In the border, this achieves an effect of white, butterfly-like flowers floating over frothy fresh green foliage, in much the same way as Cosmos bipinnatus 'Purity', or one of the white flowered forms of Nigella damascene ('Miss Jekyll White', for example), while in height occupying a position somewhere between the two.

Weedy? Not particularly, it would seem, although its prowess at seeding itself about has been referred to above. I think its somewhat refined features might cause the discerning to refer to it being in possession of more ‘garden-worthy’ credentials than certain of its burlier relatives – certainly rather more genteel than Malva sylvestris with its whopping great leaves. Now there’s a plant that invites itself in, smokes your pipe, drinks your brandy and sticks its feet up on your table.

The white musk mallow is an altogether more restrained affair, albeit one that found its own way in uninvited. That said, you can be sure I’ll be saving seed as soon as it appears ripe.
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Cut-leaf cranesbill


The rear third of my garden is a wilderness, in which long meadow grasses and wildflowers frolic with abandon. I imagine the neighbours must hate it – this being the only part of the garden they can see from their windows. Bill, on the other hand, loves it, sniffing about for traces of fox and cat, and self-medicating by consuming vast quantities of cleavers – which makes him immediately sick – and then reappearing with the fur around his muzzle ebellished with clusters of tiny green seed capsules. I know he will complain with plaintive whines as I pull these free, but the memory of this procedure never seems to deter him from repeated forays into the undergrowth.

The wildflowers here are, of course, not the kind of wildflower that anyone seems to want – certainly not to be found as constituents of the more fashionable of wildflower mixes you might find in a garden centre or online, but rufty tufty native fare. You know – weeds. So if goosegrass isn’t your thing, we can do you buttercup, dock, woundwort, rosebay willowherb, ribwort plantain, and several varieties of thistle. And nettles. Lots of nettles.

And romping through this lot a kind of wild geranium that I haven’t noticed here abouts before. I’m used to working in the company of Herb Robert, with its pink flowers and red stems like strawberry bootlaces (I’m noticing an increasing habit to draw my metaphors from either the confectioners or the cake shop), but what struck me most about this obvious relative of that worthy weed was the discrepancy in size between the leaves (up to two and a half inches round, and so heavily dissected that the lobes appear almost like antlers), and the pink flowers which, by comparison, are tiny. This is Geranium dissectum, the cut-leaf cransebill, and the disparity just mentioned appears ludicrous, like some comic character in a cartoon strip with a burly frame and shrunken head. But the flower itslef, with its is five heart-shaped, sugar-pink petals, contrasting with the noticably hairy sepals, is exquisite.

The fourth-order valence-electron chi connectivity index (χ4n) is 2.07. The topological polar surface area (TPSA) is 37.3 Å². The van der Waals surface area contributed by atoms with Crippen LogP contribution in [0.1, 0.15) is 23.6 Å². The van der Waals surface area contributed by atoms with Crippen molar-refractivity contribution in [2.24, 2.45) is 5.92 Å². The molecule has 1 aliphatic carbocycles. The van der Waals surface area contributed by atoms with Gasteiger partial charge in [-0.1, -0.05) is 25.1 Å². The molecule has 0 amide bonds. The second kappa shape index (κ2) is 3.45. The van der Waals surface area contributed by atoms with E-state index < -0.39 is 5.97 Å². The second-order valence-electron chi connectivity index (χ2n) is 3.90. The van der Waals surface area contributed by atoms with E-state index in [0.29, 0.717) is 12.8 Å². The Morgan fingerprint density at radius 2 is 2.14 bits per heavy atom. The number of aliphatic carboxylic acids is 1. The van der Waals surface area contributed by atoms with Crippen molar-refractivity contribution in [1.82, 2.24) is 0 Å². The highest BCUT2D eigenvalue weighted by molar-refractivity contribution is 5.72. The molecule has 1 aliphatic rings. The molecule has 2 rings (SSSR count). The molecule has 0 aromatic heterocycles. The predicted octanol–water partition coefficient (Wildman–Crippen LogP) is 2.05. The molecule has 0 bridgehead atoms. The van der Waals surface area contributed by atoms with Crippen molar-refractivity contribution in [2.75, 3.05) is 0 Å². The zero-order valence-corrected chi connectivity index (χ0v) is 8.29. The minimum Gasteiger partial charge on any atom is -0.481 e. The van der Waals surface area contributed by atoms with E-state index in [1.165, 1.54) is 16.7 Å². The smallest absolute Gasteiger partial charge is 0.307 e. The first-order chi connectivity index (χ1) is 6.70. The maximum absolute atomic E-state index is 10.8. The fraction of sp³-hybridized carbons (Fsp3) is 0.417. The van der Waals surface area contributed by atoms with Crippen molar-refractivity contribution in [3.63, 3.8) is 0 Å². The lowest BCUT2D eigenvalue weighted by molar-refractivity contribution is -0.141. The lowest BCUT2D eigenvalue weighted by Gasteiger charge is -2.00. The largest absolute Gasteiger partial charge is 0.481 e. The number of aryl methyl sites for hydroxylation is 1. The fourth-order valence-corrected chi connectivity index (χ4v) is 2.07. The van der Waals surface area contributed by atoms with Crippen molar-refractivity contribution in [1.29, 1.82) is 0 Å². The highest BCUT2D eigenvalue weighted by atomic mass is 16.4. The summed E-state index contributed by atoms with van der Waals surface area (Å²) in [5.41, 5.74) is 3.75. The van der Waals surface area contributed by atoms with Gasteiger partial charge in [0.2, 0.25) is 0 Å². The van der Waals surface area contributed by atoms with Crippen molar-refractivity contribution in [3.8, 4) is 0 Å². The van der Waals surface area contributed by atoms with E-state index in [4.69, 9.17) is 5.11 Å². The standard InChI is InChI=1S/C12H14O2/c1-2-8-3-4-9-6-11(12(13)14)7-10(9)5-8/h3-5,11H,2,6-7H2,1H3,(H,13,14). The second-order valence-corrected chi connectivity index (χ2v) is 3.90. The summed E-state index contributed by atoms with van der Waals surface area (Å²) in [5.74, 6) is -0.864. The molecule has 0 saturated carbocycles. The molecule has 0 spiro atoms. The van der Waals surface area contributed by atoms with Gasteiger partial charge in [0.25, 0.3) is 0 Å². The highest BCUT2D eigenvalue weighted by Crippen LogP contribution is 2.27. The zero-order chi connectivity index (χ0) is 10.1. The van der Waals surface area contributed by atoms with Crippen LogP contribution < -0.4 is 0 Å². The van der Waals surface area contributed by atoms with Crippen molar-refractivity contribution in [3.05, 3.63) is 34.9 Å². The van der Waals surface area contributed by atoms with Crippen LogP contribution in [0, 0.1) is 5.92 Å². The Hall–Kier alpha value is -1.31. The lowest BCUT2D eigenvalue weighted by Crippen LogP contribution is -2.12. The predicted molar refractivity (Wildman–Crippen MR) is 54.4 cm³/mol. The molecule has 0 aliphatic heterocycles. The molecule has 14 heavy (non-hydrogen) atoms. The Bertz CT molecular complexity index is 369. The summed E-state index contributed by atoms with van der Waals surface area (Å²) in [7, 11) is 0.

The Plants for a Future database records a whole host of medicinal uses, both internally and externally, and both the leaves and roots are rich in tannins, and can be used to create a brown dye. All parts of the plant are edible, though it’s probably not something you’d want to seek out as a delicacy.

It’s all gone over now, at least in my garden, doubtless a few weeks early due to the particuarly dry conditions. This is rather a shame as I’d have liked to have got some better pictures of it. Looks like I’ll have to wait until next year, though I have my camera ready in case I catch it lurking in the shade under a hedge somewhere before this summer’s out.

Weed or wildflower?

Mock outrage at Friday evening’s Gardeners World as the very splendid Monty Don refers to Corydalis lutea as a weed. He was speaking of it with affection, so I think he’s excused, though I like to think of it as a wildflower. Granted it has a wondrous faculty for self-seeding, but it rarely has it inserted itself in a position where its presence has done anything other than brighten the immediate environment and, should it do so, it’s not hard to pull out.

I love it for its soft, ferny leaves, which remind me of aquilegias or the maindenhair fern Adiantum capillus-veneris, and yellow, trumpet-shaped flowers. It’s a delightfully unfussy plant, liking the margins of things, and will cope as happily with the shade under a tree or hedge as with a position on a sunny wall, in the cracks of which it frequently stations itself. All it requires is moderate drainage, and a slightly alkaline soil. In the shade, it looks great planted with epimediums and its not-too distant relative Dicentra ‘Ivory Hearts’.

It catches my eye, peering back at me from under the pyracantha hedge opposite the kitchen window. Company for when I’m doing the washing up.